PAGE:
December 2013




Post-operative management of corneal crosslinking patients

by Frederik Raiskup, MD, PhD, FEBO

CXL procedure

Cornea well soaked by riboflavin solution during CXL procedure with UV-X 2000 device Source: Frederik Raiskup, MD

The success of any surgical intervention depends as much on postoperative care and management as it does on the surgical procedure itself. This undoubtedly also holds true for corneal crosslinking. At our hospital, we have been performing corneal crosslinking with the IROC illumination system (IROC Innocross, Zug, Switzerland) since the development of the first prototype and continue to use the latest UV-X 2000 crosslinking device. Through my experience with this system, I have come to understand that careful management of ocular surface health after surgery is essential for the successful and rapid visual rehabilitation of the patient and to minimize complications. Patient counseling is also equally important to prepare the patient for the potential side effects of the procedure and ensure that he/she is receptive to the postoperative management protocol and any interventions that may be necessary in case of side effects and eventual complications.

The essentials of postoperative management

The focus of postoperative management after corneal crosslinking is to restore a healthy ocular surface as quickly as possible. There are three main aspects to post-crosslinking patient management: 1) hastening re-epithelialization, 2) preventing infection, and 3) reducing pain.

The first of these, re-epithelialization, is the most important. The current crosslinking standard protocol requires de-epithelialization of the cornea before the administration of riboflavin solution. This is done in order to ensure that a sufficient amount of riboflavin enters the stroma. Therefore, it is important to restore this protective barrier of the ocular surface as quickly as possible after surgery. This not only helps to improve the patient's comfort and visual acuity more rapidly after surgery, but it also reduces the risk of infection. The epithelial layer serves to protect the cornea from micro-organisms and other environmental factors that could damage the stroma. Even small lesions in the epithelium can increase the risk of infection or melting, the consequences of which can be serious. There have been reports in the literature of microbial keratitis and stromal melting leading to the development of deep stromal scars and loss of visual acuity postoperatively, or in the worst cases, corneal perforation necessitating a corneal graft. Therefore, controlling infection after crosslinking is a priority. Pain management is also an important aspect of postoperative management that ensures patient's comfort. De-epithelialization of the cornea, a densely innervated and hence very sensitive tissue, causes some amount of pain. However, proper counselling of patients about the level of pain that can be expected after surgery and the use of common analgesics is an effective strategy to control pain.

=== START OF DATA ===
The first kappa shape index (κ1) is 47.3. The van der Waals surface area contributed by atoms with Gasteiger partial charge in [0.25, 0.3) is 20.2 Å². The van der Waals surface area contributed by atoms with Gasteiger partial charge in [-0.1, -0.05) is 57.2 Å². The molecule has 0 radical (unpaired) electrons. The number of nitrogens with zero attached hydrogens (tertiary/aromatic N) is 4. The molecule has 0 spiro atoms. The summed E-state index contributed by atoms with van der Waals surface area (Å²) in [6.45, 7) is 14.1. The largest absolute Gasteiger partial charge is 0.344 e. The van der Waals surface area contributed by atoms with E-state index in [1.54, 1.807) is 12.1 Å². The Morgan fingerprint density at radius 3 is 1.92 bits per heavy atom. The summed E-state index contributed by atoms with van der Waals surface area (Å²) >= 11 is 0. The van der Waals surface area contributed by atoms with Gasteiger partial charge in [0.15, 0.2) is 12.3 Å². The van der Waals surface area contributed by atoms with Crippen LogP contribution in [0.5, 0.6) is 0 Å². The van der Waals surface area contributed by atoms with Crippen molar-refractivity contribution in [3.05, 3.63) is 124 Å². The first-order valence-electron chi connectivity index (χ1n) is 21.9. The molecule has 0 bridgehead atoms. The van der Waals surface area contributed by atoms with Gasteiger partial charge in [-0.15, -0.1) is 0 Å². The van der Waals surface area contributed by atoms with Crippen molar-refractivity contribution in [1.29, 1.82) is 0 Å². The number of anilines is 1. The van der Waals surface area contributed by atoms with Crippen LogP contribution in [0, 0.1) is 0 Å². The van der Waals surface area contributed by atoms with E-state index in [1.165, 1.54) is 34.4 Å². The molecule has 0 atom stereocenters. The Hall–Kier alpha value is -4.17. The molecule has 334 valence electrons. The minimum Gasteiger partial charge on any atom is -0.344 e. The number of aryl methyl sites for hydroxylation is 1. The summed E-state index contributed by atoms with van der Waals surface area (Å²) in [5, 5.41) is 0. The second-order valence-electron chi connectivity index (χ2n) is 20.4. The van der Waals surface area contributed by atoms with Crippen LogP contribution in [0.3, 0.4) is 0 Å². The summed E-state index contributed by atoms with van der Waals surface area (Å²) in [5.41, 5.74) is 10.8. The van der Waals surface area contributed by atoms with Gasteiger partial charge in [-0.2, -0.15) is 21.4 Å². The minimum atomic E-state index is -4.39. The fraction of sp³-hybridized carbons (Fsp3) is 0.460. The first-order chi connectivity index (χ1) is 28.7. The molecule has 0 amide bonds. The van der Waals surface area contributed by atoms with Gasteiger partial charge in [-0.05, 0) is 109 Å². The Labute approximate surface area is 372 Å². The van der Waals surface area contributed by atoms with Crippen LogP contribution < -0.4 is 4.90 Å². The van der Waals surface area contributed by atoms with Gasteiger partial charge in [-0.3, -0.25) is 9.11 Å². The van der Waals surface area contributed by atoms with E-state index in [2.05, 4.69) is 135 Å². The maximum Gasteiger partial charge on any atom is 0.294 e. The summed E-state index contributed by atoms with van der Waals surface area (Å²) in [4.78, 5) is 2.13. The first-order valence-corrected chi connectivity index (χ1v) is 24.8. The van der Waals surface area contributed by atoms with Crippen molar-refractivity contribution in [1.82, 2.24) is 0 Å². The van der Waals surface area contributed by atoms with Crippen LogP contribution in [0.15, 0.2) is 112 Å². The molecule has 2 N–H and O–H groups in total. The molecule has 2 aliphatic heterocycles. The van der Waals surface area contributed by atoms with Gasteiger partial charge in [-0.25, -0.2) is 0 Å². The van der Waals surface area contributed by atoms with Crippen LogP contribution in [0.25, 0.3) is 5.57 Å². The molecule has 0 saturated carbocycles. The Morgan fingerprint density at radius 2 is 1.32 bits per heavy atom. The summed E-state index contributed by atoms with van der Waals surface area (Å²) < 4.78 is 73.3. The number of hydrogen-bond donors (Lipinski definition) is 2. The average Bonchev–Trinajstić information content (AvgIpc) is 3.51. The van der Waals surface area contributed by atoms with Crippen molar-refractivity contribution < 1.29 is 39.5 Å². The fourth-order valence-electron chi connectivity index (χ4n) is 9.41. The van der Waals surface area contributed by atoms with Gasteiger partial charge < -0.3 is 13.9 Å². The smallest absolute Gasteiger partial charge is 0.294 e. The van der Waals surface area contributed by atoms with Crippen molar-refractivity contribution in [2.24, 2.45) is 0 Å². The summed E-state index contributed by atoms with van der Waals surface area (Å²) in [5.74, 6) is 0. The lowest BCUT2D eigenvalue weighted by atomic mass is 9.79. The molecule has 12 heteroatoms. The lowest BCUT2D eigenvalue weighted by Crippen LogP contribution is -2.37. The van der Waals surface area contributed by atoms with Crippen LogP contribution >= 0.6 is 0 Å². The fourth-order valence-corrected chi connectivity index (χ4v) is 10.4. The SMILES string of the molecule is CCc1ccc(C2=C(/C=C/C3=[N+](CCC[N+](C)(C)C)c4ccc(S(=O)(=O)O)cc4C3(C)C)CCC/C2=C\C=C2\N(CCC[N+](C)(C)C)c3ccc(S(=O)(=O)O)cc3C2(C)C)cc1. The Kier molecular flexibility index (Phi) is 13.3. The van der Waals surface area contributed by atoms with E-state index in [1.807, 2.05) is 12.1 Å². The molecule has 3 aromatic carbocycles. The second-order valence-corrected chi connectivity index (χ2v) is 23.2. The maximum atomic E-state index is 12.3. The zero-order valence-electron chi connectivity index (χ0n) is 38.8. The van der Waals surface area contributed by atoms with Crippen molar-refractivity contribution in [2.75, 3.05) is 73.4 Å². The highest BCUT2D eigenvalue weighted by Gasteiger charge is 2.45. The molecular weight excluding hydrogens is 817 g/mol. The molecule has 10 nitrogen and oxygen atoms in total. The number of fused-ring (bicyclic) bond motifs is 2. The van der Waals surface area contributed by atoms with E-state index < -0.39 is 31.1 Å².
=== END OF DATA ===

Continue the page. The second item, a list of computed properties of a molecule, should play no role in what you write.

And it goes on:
Postoperative management protocol

We use a standard protocol in our department for the postoperative management of all corneal crosslinking patients. Soon after surgery, all patients receive a soft contact lens. The function of this lens is two-fold. First, it supports epithelialization, and second, it reduces pain. We also put all patients on topical antibiotics to prevent infection. We prescribe preservative-free quinolones (ofloxacin) three times a day until epithelialization is complete. At the same time we use preservative-free ocular surface lubricants to promote epithelialization. Once re-epithelialization is complete, we remove the contact lens and discontinue the antibiotics and begin a steroid regimen for three weeks. I prescribe dexamethasone three times a day, however, fluorometholone is also commonly used. The steroid serves primarily as an anti-inflammatory agent and prevents the development of corneal scars. In treating crosslinking patients it is important to use preservative-free eye drops as preservatives can interfere with re-epithelialization.